Jun 11

Desert Stars – iotw2024a

A shooting star streaks above Cerro Tololo Inter-American Observatory (CTIO), a Program of NSF’s NOIRLab. Credit: CTIO/NOIRLab/NSF/AURA/B. Tafreshi

Release Images

Thumbnail for A release image

iotw2024a – Desert Stars

A shooting star streaks above Cerro Tololo Inter-American Observatory (CTIO), a Program of NSF’s NOIRLab. Silhouetted against the night sky and the faint glow of Earth’s atmosphere are (from left to right) the Víctor M. Blanco 4-meter Telescope, the SMARTS 1.0-meter Telescope, the former University of Chile telescope, Las Cumbres Observatory 1-meter Telescope, and the KMTNet 1.6-meter Telescope.

Credit: CTIO/NOIRLab/NSF/AURA/B. Tafreshi

1280 x 853 jpg
4200 × 2800 jpg
4200 × 2800 tiff

A shooting star streaks above Cerro Tololo Inter-American Observatory (CTIO), a Program of NSF’s NOIRLab. Silhouetted against the night sky and the faint glow of Earth’s atmosphere are (from left to right) the Víctor M. Blanco 4-meter Telescope, the SMARTS 1.0-meter Telescope, the former University of Chile telescope, Las Cumbres Observatory 1-meter Telescope, and the KMTNet 1.6-meter Telescope. This image also features scattered boulders and desert plants (left) of Cerro Tololo. Before being purchased in 1967 to create an astronomical observatory, the land upon which CTIO stands supported a handful of subsistence farmers and goat herders. As the site’s old inhabitants voluntarily left for better prospects in nearby towns, much of the desert surrounding Cerro Tololo slowly returned to its natural state. Native species of desert plants and animals once in danger of extinction have returned to the area, and CTIO now hosts not only cutting-edge astronomical telescopes but also an almost intact desert ecosystem.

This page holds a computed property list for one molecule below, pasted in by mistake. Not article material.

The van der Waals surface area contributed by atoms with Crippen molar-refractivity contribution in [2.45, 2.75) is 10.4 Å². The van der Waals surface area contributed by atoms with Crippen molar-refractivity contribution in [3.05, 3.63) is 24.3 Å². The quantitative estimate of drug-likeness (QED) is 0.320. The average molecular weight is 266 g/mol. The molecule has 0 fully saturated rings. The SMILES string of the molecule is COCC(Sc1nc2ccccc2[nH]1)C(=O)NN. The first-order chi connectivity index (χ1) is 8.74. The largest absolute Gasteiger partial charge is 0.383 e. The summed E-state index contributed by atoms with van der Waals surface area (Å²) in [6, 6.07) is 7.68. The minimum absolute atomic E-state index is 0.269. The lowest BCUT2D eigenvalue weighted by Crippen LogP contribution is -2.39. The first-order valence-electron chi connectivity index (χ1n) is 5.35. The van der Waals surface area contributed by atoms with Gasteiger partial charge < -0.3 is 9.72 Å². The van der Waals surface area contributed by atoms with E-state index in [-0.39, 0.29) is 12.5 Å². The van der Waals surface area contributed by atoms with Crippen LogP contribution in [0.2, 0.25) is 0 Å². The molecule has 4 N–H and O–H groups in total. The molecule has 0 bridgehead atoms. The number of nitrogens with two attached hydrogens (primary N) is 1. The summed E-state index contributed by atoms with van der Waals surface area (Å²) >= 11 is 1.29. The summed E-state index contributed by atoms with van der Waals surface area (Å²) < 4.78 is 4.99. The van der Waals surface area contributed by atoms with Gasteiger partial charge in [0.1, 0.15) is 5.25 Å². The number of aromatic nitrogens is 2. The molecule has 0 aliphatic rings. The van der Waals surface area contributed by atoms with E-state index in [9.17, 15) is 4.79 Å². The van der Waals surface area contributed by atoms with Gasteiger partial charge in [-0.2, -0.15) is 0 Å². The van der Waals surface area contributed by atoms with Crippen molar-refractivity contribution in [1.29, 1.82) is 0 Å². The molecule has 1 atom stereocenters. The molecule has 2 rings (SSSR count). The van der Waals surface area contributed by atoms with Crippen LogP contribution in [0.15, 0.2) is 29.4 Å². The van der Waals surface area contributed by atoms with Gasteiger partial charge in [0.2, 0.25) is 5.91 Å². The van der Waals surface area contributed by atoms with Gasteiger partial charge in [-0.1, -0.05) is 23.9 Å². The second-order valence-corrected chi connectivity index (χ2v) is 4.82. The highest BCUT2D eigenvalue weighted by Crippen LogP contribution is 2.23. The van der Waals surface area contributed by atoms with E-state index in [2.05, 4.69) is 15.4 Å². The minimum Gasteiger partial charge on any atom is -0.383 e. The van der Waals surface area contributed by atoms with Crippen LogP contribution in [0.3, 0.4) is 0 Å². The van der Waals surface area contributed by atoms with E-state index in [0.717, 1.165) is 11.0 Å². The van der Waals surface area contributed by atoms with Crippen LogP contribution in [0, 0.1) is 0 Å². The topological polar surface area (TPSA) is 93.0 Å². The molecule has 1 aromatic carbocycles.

Credit: CTIO/NOIRLab/NSF/AURA/B. Tafreshi

en_USEnglish
es_CLSpanish en_USEnglish